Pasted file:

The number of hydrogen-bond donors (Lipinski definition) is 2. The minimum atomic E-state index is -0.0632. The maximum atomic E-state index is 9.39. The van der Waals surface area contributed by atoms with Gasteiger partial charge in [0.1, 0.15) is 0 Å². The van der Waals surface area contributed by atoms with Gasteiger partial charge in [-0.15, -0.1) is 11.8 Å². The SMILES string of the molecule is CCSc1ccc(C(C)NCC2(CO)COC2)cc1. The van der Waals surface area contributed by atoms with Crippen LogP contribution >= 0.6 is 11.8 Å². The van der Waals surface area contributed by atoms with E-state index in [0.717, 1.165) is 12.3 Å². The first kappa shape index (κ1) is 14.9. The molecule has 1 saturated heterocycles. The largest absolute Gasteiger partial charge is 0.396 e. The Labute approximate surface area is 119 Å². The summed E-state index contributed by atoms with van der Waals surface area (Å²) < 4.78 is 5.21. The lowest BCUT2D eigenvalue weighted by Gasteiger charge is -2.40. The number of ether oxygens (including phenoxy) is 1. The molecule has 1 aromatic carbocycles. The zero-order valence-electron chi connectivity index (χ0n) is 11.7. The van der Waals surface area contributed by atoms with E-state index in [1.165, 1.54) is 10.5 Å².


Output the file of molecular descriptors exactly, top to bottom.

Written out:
The number of hydrogen-bond donors (Lipinski definition) is 2. The minimum atomic E-state index is -0.0632. The maximum atomic E-state index is 9.39. The van der Waals surface area contributed by atoms with Gasteiger partial charge in [0.1, 0.15) is 0 Å². The van der Waals surface area contributed by atoms with Gasteiger partial charge in [-0.15, -0.1) is 11.8 Å². The SMILES string of the molecule is CCSc1ccc(C(C)NCC2(CO)COC2)cc1. The van der Waals surface area contributed by atoms with Crippen LogP contribution >= 0.6 is 11.8 Å². The van der Waals surface area contributed by atoms with E-state index in [0.717, 1.165) is 12.3 Å². The first kappa shape index (κ1) is 14.9. The molecule has 1 saturated heterocycles. The largest absolute Gasteiger partial charge is 0.396 e. The Labute approximate surface area is 119 Å². The summed E-state index contributed by atoms with van der Waals surface area (Å²) < 4.78 is 5.21. The lowest BCUT2D eigenvalue weighted by Gasteiger charge is -2.40. The number of ether oxygens (including phenoxy) is 1. The molecule has 1 aromatic carbocycles. The zero-order valence-electron chi connectivity index (χ0n) is 11.7. The van der Waals surface area contributed by atoms with E-state index in [1.165, 1.54) is 10.5 Å².